In any case, a small number of OO rabbis have purposely reopened strong debate employing language remarkably similar, if not more radical, to that used by conservative leaders a century ago. I suspect they feel that two things have happened. First, conservative leaders went well off the track and their initial commitment to normative halakha became laughable; currently all conservative leaders with a very few notable exceptions, particularly outside of Israel, lack any credibility among observant Jews. Second, the concepts promulgated by those conservative leaders are now almost indisputable in academic circles; also, they are now widely available to Jews (and others) who wish to read an increasing number of books addressing these topics. Perhaps most troubling to some, many of these books are written by observant Jews, so-called orthoprax by all but the MO left. (I am actually surprised that even books published by orthodox institutions on occasion contain equally disturbing views.) As a result the OO, the right wing of the Israeli Masorati movement, a growing number of those involved in the academic study of Bible, Talmud and the history of halakha, etc. are all attempting to retain halakhic practice while accepting positions in clear conflict with traditional beliefs. I find this issue of the need for/advisability/permissibility/ability to fashion an updated theology, replacing the 13 Ikkarim of Rambam for example, at the core of what is occurring. The Conservative movement’s effort to do something similar failed miserably. The current effort is drawing strong condemnation and limited praise. Some see themselves as the saviors of traditional Jewish practice in the new world; some see them as the latest incarnation of Haskalah theology. Those of us around in 50 years will see what emerges.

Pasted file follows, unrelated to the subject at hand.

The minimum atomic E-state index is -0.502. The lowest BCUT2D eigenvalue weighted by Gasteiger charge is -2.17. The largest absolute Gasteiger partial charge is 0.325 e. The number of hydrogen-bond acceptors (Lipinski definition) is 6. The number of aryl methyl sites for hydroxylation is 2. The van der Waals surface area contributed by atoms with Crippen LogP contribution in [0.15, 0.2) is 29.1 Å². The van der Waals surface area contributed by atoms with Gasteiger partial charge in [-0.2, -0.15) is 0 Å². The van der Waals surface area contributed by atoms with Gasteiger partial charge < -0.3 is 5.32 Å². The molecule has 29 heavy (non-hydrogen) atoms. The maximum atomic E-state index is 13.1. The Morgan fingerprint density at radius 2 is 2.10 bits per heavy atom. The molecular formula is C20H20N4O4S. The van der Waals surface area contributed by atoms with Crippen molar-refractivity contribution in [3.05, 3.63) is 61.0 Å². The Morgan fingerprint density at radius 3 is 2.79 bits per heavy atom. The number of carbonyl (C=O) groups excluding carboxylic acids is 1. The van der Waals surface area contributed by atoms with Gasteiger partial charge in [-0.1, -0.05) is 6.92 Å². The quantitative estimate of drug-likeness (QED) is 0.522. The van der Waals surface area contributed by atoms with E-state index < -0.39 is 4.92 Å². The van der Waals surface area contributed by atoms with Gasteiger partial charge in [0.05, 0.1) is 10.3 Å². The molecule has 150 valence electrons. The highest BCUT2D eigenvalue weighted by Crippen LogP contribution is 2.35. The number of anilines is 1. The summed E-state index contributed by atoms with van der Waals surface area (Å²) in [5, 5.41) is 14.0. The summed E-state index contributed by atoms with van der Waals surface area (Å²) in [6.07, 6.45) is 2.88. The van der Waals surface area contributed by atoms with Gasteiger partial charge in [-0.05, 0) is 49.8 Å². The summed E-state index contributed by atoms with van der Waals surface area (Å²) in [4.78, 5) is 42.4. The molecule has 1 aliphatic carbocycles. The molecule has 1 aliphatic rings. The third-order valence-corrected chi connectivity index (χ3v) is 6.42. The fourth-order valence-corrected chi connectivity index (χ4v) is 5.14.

6. PL says: